But on the other side of the coin, people like your friend Gareth should at the very least be aware of what the laws are, and what risks they run. The past few years have seen countless cases of people facing civil and criminal sanction for tweets where they clearly had no idea what the law was (*innocent face*). This is not a plea for more laws, or even more self-censorship. But one does wonder if basic education in what the potential pitfalls of online interaction are, is necessary. Index and its partners are bringing out guides for artists to free speech and the law, but what about the rest of us? It’s too late for poor, silly Gareth.
This article was posted on January 29 2015 at indexoncensorship.org
It was not, to say the least, what he had been expecting. Just a few weeks earlier, Sangay had become Tibet’s new political leader, taking over all political authority from the Dalai Lama after winning an election held among exiled Tibetans all across the world. It had been his first day in parliament in Dharamsala, where the Central Tibetan Administration (CTA) is based, and his entire cabinet had just been unanimously approved — a cause for celebration.
Yet that same day, a top-secret memo about an upcoming visit to the US had somehow been obtained from the government’s computers, and leaked into the public domain. “Everything was supposed to be very confidential, and the memo was only meant for three people in Washington DC,” Sangay tells Pao-Pao.
His assistants recommended cancelling the trip altogether. “It’s all out,” they told Sangay. “Nothing is a secret.” Their worries were not unwarranted. The Chinese government had started pressuring the American politicians listed in the memo to cancel their meeting with Sangay. Still, he pushed ahead. “I said: ‘We are going to Washington DC, on the same dates as described in the memo, and we are meeting with the same people as in the memo. That’s the only way we can respond to Beijing’s bullying.’”
In the end, the visit went ahead as planned. But the attack was a shock to Sangay. “First of all, that Beijing is so capable of penetrating our computers that they can get at even our very confidential memos,” he says. “But also, that when I came back to the office, they were logging into every computer in the office and trying to shut it down, trying to track down which computer was affected with a virus and how they stole the secret memo. The whole place was shut down.”
It wasn’t the first time that the Tibetan administration had found itself under Chinese cyber attack. In 2008, the large-scale cyber spying operation Ghostnet managed to extract emails and other data from the CTA. Ghostnet also affected other Tibet-related organisations, as well as embassies and government organisations across the world. A year later, ShadowNet was employed, which researchers from the Infowar Monitor (IWM) at the University of Toronto called a form of “cyber espionage 2.0”.
The IWM researchers were able to establish that the hackers worked from within China, but they have been hesitant to link these hackers to the Chinese government due to a lack of direct evidence. However, an American cable released by Wikileaks describes a “sensitive report” that was able to establish a connection between the attackers’ location and the Chinese army.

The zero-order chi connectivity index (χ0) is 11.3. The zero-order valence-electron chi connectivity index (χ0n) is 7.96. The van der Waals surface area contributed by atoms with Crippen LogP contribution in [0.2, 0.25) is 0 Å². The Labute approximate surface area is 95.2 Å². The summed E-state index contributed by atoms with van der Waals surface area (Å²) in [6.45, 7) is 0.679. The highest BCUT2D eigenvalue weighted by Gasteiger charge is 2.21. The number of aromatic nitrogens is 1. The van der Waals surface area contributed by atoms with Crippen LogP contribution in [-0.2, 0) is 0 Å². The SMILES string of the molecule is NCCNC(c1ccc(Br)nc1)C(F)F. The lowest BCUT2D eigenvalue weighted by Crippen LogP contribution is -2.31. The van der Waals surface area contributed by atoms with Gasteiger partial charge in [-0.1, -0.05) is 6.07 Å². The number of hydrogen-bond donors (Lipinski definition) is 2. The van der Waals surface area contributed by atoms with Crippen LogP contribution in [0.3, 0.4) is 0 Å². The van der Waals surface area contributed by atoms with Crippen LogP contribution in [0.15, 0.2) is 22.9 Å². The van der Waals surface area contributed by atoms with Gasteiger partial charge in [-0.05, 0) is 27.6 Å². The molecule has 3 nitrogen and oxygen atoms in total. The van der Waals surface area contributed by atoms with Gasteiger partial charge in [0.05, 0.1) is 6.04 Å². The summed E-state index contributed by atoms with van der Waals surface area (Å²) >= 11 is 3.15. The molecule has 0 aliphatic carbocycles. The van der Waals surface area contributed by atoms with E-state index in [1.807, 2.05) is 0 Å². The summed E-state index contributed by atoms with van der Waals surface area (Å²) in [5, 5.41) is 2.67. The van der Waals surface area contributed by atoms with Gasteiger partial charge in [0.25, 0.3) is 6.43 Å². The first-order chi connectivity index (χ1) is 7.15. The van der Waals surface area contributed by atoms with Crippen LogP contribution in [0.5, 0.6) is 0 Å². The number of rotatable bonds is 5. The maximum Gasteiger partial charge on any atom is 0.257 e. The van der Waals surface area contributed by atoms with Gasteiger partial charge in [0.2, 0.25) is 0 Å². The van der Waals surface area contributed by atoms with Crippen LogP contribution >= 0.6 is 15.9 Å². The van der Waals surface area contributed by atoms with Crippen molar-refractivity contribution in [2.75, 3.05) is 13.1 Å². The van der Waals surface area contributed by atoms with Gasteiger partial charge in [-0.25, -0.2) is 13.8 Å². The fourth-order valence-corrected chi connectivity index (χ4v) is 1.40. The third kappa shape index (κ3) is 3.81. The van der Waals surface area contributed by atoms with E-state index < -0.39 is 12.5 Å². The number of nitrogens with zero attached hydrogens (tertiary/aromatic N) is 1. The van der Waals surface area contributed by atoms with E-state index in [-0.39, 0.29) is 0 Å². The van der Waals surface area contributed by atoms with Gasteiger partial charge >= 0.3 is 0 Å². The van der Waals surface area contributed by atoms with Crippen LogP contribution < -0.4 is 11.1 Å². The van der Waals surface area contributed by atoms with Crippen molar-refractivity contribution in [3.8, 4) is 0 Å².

The 2011 attack propelled Sangay to tighten the administration’s digital security. “At the time, there was a different mindset about it: ‘Oh, we can’t do much about it, Beijing can do whatever it wants,’” he recalls. Sangay, who was an outsider to Tibetan politics and had spent the sixteen years before he was elected at Harvard Law School, didn’t agree. “I thought that we could upgrade our security to a certain level. Now, even if we have a virus, it’s only on one computer, we can isolate it.”
But while the CTA’s office might no longer grind to a halt when a computer is infected, attacks have continued unabated. In 2012, a Chinese cyber attack infiltrated at least 30 computer systems of Tibetan advocacy groups for over ten months. In 2013, the CTA’s website Tibet.net was compromised in a so-called watering hole attack, which allows hackers to spy on and subsequently attack website visitors.
Greg Walton, an internet security researcher at Oxford University, is concerned at the growing number of these watering hole attacks. When they are combined with attacks that exploit software vulnerabilities, he argues that “there is essentially no defence for the end user, and no amount of awareness or training will mitigate the threat.”
Sangay does not believe that absolute security is possible. “Beijing is still, I am sure, trying to steal things. And I am sure they are successful, in some sense. But we also have to try to make it a little more difficult,” he says. “I assume my email is being read on a daily basis. The Pentagon, the CIA, multinational companies are all being hacked, and they are spending hundreds of millions to protect themselves.”
Sangay throws up his hands: “Poor me! My administration’s budget is around 50 plus million dollars. Even if I would spend my whole budget to protect my email account, that still wouldn’t be enough.”
No attachment, please